Philippines: Canadian mining company against indigenous peoples

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Even if logging has been the most important direct cause of deforestation in The Philippines archipelago -whose tropical forest area has been dramatically reduced to only 3% of the original cover- mining is also relevant for its depredatory effects. It is estimated that already 40% of the entire territory of the country has been given away by the government under the form of concessions to multinational mining companies. As in many other parts of the world, large scale mining has produced not only environmental but also social negative impacts on local communities and indigenous peoples in the Philippines (see WRM Bulletin 11).

It was recently denounced that members of the Subanen indigenous peoples have suffered violence to the hands of the police and miners of the Canadian company TVI Pacific. The incident took place last September 6th, when a group of fifty Subanen blockaded a road into their ancestral territory in the mountains of Zamboanga del Norte, following which they were attacked by an armed group and beaten with gun butts and canes.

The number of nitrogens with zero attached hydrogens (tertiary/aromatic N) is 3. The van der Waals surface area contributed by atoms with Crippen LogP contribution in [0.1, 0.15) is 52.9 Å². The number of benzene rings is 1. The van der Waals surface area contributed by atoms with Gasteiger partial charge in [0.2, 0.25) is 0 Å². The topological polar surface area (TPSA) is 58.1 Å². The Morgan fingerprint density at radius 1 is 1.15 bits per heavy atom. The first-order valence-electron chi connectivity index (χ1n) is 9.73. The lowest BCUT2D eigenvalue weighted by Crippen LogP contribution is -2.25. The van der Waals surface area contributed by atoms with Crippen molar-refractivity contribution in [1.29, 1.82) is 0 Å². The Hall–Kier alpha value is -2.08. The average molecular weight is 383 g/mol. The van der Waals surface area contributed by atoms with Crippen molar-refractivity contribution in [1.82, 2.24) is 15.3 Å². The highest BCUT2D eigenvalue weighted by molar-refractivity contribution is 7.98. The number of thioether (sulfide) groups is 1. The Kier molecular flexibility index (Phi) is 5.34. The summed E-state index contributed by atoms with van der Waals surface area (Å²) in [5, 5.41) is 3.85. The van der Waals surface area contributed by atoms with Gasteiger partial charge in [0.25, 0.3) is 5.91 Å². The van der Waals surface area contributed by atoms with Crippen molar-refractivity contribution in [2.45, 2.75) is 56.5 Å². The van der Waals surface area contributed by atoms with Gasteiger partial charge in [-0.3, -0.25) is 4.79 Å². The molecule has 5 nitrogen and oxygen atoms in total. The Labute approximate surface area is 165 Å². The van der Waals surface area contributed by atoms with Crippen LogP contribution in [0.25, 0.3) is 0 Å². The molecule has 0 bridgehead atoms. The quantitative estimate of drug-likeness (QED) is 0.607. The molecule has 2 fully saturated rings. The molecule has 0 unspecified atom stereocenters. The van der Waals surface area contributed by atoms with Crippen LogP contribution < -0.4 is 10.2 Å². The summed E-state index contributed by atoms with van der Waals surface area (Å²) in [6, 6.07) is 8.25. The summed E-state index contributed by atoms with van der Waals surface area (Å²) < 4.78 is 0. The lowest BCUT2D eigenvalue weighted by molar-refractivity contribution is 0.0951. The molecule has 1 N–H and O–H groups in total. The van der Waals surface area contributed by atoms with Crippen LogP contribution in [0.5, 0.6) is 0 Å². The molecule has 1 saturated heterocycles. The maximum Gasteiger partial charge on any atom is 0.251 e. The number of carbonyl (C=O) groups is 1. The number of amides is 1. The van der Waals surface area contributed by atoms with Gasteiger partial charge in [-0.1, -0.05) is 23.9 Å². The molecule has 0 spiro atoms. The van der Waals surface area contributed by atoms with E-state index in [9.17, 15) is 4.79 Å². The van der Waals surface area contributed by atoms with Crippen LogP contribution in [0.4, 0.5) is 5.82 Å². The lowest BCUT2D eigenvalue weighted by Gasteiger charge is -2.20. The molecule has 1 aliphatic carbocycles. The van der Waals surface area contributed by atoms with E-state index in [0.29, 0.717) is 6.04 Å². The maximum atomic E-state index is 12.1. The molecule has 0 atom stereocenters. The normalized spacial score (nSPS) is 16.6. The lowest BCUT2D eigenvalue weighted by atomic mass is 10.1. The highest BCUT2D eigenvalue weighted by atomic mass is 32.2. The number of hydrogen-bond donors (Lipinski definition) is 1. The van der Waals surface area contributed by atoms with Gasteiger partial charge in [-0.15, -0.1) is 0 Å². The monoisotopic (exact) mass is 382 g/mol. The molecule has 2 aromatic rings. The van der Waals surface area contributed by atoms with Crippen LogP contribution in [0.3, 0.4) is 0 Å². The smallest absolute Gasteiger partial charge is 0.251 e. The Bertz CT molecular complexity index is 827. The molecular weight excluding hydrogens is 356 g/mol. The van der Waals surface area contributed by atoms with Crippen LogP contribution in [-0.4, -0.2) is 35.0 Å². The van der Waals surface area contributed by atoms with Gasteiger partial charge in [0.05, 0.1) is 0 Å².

In spite of such violence, the Subanen continue to block the road to prevent TVI from bringing drilling equipment onto the 1,235 acre (500 hectares) site to which they have been claiming ancestral rights since 1992. TVI's proposed mine will cut a deep quarry into the forested mountain and the ore will be processed with cyanide. The indigenous people -who are being supported by religious and civil society groups, local residents, including small-scale miners, and the UK based NGO Survival International- are willing to continue this action, since they have been suffering a continuous process of dispossession of their ancestral lands -which once extended all along Zamboanga peninsula- by settlers and loggers.

They have denounced TVI for its actions of direct and indirect violence against local dwellers in the area since 1996. The company is also accused of violating the 1995 Mining Code, according to which every company is required to obtain the informed consent of affected tribal peoples before initiating new mining projects, as well as the Indigenous Peoples Rights Act of 1997, that promises land rights recognition and respect for indigenous peoples. Nothing of this has been adhered to.

The success of the resistance of the Subanen indigenous people is considered very important from a strategic point of view, since it is feared that in case the company manages to continue operating in the area, similar abusive practices may be executed elsewere in the country. TVI has got land claims covering 2.9 million acres at more than 20 sites in The Philippines.

Source: Drillbits & Tailings, Volume 4, Number 17, October 23, 1999.